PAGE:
In south,west or the mid India sati was not heard of and was not practised.
Mahabharat did not happen in South India, Sati was practiced there.
The ancient Hindu tradition called ‘sati’ (or ‘suttee’), wherein a widow would burn herself to death on her husband’s pyre, was initially a voluntary act that was considered to be quite courageous and heroic, but it later became a forced practice. Although sati is now banned all over India and no longer practised, it has a rather dark history that you must know.
According to ancient Hindu customs, sati symbolised closure to a marriage. It was a voluntary act in which, as a sign of being a dutiful wife, a woman followed her husband to the afterlife. It was, therefore, considered to be the greatest form of devotion of a wife towards her dead husband.
With time, it became a forced practice. Women who did not wish to die like this were forced to do so in different ways. Traditionally, a widow had no role to play in society and was considered a burden. So, if a woman had no surviving children who could support her, she was pressurised to accept sati.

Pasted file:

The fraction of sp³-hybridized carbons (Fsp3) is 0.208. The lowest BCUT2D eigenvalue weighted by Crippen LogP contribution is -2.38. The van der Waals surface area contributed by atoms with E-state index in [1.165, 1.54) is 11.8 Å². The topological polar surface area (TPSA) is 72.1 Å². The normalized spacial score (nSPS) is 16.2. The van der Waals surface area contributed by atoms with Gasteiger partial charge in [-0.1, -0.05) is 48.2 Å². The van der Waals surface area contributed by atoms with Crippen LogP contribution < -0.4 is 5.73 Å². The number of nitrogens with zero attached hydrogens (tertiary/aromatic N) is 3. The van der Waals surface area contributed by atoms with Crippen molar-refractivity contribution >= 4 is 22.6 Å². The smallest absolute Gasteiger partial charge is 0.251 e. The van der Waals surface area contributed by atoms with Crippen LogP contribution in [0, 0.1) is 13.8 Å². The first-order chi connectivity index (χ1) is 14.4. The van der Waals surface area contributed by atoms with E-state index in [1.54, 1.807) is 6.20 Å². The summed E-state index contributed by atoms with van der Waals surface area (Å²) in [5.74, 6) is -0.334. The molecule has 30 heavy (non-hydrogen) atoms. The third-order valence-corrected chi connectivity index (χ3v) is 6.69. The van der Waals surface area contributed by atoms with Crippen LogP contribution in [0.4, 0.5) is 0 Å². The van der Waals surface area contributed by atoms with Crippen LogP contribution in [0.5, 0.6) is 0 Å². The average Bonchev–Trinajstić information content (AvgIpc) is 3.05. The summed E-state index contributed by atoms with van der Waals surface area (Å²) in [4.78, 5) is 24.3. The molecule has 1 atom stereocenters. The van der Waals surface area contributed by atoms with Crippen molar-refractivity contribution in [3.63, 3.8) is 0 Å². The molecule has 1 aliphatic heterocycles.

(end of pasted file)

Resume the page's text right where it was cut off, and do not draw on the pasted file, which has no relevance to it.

Historical records tell us that sati first appeared between 320 to 550 CE, during the rule of Gupta Empire. Incidents of sati were first recorded in Nepal in 464 CE, and later on in Madhya Pradesh in 510 CE. The practice then spread to Rajasthan, where most number of sati cases happened over the centuries.
Initially, the practice of sati was confined to royal families of the Kshatriya caste and only later spread to the lower castes, becoming widely practised among all social classes.
Sati was at its peak between the 15th and 18th centuries. During this period, as many as 1000 widows were burned alive every year, most commonly in India and Nepal.
So Mr. Vaagmi as usual partial Knowledge or accepting only the facts convenient to your position.